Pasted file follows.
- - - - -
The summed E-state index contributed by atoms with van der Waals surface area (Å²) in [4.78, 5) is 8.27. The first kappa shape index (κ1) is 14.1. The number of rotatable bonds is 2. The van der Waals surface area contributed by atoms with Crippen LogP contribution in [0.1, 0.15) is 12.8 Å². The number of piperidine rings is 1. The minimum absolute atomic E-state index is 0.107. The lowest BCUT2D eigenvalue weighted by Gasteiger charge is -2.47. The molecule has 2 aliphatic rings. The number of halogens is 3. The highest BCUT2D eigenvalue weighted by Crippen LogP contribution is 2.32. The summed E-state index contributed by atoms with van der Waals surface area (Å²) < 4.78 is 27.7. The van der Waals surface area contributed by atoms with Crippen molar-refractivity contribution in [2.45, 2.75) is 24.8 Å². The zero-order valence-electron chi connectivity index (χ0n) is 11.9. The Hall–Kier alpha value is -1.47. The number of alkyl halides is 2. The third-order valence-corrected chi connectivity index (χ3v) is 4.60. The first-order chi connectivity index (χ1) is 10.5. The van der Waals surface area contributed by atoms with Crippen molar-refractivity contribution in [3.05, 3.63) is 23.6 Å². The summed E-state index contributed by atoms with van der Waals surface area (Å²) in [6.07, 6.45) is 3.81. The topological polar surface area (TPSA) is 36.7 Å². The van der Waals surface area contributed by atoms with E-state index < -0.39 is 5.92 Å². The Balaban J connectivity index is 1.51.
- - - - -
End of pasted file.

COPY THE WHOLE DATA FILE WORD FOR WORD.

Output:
The summed E-state index contributed by atoms with van der Waals surface area (Å²) in [4.78, 5) is 8.27. The first kappa shape index (κ1) is 14.1. The number of rotatable bonds is 2. The van der Waals surface area contributed by atoms with Crippen LogP contribution in [0.1, 0.15) is 12.8 Å². The number of piperidine rings is 1. The minimum absolute atomic E-state index is 0.107. The lowest BCUT2D eigenvalue weighted by Gasteiger charge is -2.47. The molecule has 2 aliphatic rings. The number of halogens is 3. The highest BCUT2D eigenvalue weighted by Crippen LogP contribution is 2.32. The summed E-state index contributed by atoms with van der Waals surface area (Å²) < 4.78 is 27.7. The van der Waals surface area contributed by atoms with Crippen molar-refractivity contribution in [2.45, 2.75) is 24.8 Å². The zero-order valence-electron chi connectivity index (χ0n) is 11.9. The Hall–Kier alpha value is -1.47. The number of alkyl halides is 2. The third-order valence-corrected chi connectivity index (χ3v) is 4.60. The first-order chi connectivity index (χ1) is 10.5. The van der Waals surface area contributed by atoms with Crippen molar-refractivity contribution in [3.05, 3.63) is 23.6 Å². The summed E-state index contributed by atoms with van der Waals surface area (Å²) in [6.07, 6.45) is 3.81. The topological polar surface area (TPSA) is 36.7 Å². The van der Waals surface area contributed by atoms with E-state index < -0.39 is 5.92 Å². The Balaban J connectivity index is 1.51.